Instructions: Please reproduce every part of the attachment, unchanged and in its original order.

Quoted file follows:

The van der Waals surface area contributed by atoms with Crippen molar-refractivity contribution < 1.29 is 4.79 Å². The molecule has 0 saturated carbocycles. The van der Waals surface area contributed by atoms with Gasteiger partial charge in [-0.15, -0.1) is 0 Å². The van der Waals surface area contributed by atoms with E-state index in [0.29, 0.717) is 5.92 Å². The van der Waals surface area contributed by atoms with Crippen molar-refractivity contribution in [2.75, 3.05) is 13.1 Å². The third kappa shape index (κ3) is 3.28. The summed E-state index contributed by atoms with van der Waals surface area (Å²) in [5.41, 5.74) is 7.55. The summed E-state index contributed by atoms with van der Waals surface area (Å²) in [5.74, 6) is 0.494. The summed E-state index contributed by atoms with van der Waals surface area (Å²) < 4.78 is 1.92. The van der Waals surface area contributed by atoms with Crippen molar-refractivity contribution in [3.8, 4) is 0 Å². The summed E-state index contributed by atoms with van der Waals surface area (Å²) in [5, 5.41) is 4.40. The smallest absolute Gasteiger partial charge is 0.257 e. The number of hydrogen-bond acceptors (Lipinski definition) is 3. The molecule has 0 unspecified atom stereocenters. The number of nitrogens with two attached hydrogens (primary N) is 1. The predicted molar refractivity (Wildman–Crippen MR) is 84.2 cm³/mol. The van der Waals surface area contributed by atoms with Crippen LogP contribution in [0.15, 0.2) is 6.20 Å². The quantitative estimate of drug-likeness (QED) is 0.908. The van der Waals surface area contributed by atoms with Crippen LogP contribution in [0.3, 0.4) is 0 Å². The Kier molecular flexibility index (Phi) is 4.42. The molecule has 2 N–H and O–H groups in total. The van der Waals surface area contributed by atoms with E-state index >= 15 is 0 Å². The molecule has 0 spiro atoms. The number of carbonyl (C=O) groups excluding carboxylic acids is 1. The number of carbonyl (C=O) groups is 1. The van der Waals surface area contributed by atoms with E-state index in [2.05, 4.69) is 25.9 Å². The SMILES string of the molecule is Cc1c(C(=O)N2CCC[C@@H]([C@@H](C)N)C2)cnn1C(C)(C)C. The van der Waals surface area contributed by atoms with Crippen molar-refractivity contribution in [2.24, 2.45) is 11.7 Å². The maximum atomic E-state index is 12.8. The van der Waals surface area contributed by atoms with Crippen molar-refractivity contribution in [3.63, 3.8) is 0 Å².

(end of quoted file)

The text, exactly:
The van der Waals surface area contributed by atoms with Crippen molar-refractivity contribution < 1.29 is 4.79 Å². The molecule has 0 saturated carbocycles. The van der Waals surface area contributed by atoms with Gasteiger partial charge in [-0.15, -0.1) is 0 Å². The van der Waals surface area contributed by atoms with E-state index in [0.29, 0.717) is 5.92 Å². The van der Waals surface area contributed by atoms with Crippen molar-refractivity contribution in [2.75, 3.05) is 13.1 Å². The third kappa shape index (κ3) is 3.28. The summed E-state index contributed by atoms with van der Waals surface area (Å²) in [5.41, 5.74) is 7.55. The summed E-state index contributed by atoms with van der Waals surface area (Å²) in [5.74, 6) is 0.494. The summed E-state index contributed by atoms with van der Waals surface area (Å²) < 4.78 is 1.92. The van der Waals surface area contributed by atoms with Crippen molar-refractivity contribution in [3.8, 4) is 0 Å². The summed E-state index contributed by atoms with van der Waals surface area (Å²) in [5, 5.41) is 4.40. The smallest absolute Gasteiger partial charge is 0.257 e. The number of hydrogen-bond acceptors (Lipinski definition) is 3. The molecule has 0 unspecified atom stereocenters. The number of nitrogens with two attached hydrogens (primary N) is 1. The predicted molar refractivity (Wildman–Crippen MR) is 84.2 cm³/mol. The van der Waals surface area contributed by atoms with Crippen LogP contribution in [0.15, 0.2) is 6.20 Å². The quantitative estimate of drug-likeness (QED) is 0.908. The van der Waals surface area contributed by atoms with Crippen LogP contribution in [0.3, 0.4) is 0 Å². The Kier molecular flexibility index (Phi) is 4.42. The molecule has 2 N–H and O–H groups in total. The van der Waals surface area contributed by atoms with E-state index >= 15 is 0 Å². The molecule has 0 spiro atoms. The number of carbonyl (C=O) groups excluding carboxylic acids is 1. The number of carbonyl (C=O) groups is 1. The van der Waals surface area contributed by atoms with E-state index in [2.05, 4.69) is 25.9 Å². The SMILES string of the molecule is Cc1c(C(=O)N2CCC[C@@H]([C@@H](C)N)C2)cnn1C(C)(C)C. The van der Waals surface area contributed by atoms with Crippen molar-refractivity contribution in [2.24, 2.45) is 11.7 Å². The maximum atomic E-state index is 12.8. The van der Waals surface area contributed by atoms with Crippen molar-refractivity contribution in [3.63, 3.8) is 0 Å².